During my first week working at Back In Action Physiotherapy the most frequent question I have been asked is: Hot or cold? Which do I apply?
I think this is a fair question. Heat and ice are something that I prescribe regularly because therapeutic icing and heating are effective, cheap and easy self treatment options that you can carry out at home.
So, when should you ice and when should you heat? First of all you need to ask yourself a few different questions before you can decide.
How fresh is my injury?
Time frames are an important part of the decision making process. If you have a new injury ie you rolled your ankle yesterday and some tissue damage has taken place, your bodies natural response is to bring swelling, inflammation and a chemical soup to the injury site for the first 72 hours. This so that the tissue that has been damaged can be flooded with important nutrients to promote healing and to ensure that the brain recognises that an injury has occurred.
If your injury is new the following signs mean that you should apply ice:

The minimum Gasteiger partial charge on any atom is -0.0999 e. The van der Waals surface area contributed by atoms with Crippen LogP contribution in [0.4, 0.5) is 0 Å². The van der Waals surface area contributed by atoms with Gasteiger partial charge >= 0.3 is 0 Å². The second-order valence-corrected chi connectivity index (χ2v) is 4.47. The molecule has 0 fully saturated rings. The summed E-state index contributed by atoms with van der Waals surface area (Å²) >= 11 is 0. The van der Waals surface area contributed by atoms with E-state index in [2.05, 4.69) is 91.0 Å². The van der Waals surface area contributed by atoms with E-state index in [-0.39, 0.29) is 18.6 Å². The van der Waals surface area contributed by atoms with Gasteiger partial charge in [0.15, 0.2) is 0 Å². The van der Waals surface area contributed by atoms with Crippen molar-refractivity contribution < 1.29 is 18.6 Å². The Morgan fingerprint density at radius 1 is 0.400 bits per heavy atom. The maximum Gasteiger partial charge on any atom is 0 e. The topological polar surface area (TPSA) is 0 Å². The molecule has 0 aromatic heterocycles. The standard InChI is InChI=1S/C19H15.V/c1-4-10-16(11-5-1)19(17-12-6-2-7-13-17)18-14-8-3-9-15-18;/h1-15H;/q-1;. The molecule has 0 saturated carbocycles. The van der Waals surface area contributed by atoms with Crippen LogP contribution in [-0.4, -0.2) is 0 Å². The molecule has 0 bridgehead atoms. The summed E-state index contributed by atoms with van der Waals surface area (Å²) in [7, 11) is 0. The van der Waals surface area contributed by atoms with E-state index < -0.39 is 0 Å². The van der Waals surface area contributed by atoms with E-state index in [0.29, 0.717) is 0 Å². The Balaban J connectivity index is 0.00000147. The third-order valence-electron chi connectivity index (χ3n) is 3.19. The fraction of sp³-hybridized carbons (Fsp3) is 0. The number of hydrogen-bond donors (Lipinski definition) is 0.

• It is sensitive to touch
• The skin around the injury feels hot or appears red
• Swelling occurs
If you have any of these signs its an indicator that your injury is new and should not be heated. If you apply heat to new, highly inflamed injury this will increase your pain instead of easing it!
That being said, icing can still be effective pain relief for chronic/long term injuries and problems. Ice is really effective for chronic fatigue/over use injuries such as patello-femoral pain syndrome, shin splints and plantar fasciitis and inflammatory based diseases such as rheumatoid arthritis.
Where is my pain?
Pain location is another important factor to consider when deciding what to do with your injury. Does the pain feel like it is located near, over or in a joint? Or does it feel like it is the muscle belly?
If the pain is in the joint = ice, ice, ice baby!
If the pain is in the muscle and it feels like an overworked, tight, spasmed muscle then the general rule is heat. This helps encourage relaxation, can reduce pain, tension and make you feel really nice. If you apply ice to tight, sore, spasmed muscles this can often increase feelings of tightness and stiffness.
However, if you have just had a specific injury, hurt your muscle at rugby or netball training, in the gym or just tumbling around with the kids and it feels like you have overstretched or torn a muscle then you must ice. This will help reduce the acute inflammatory response of your body to this injury, help minimise swelling and thus decrease your pain.
If in doubt, just give us a call at Back in Action Physio and we can advise you over the phone what the best choice is for your injury to get you through until you come in for an appointment with us.
Look out for our next blog on best ways to heat and ice.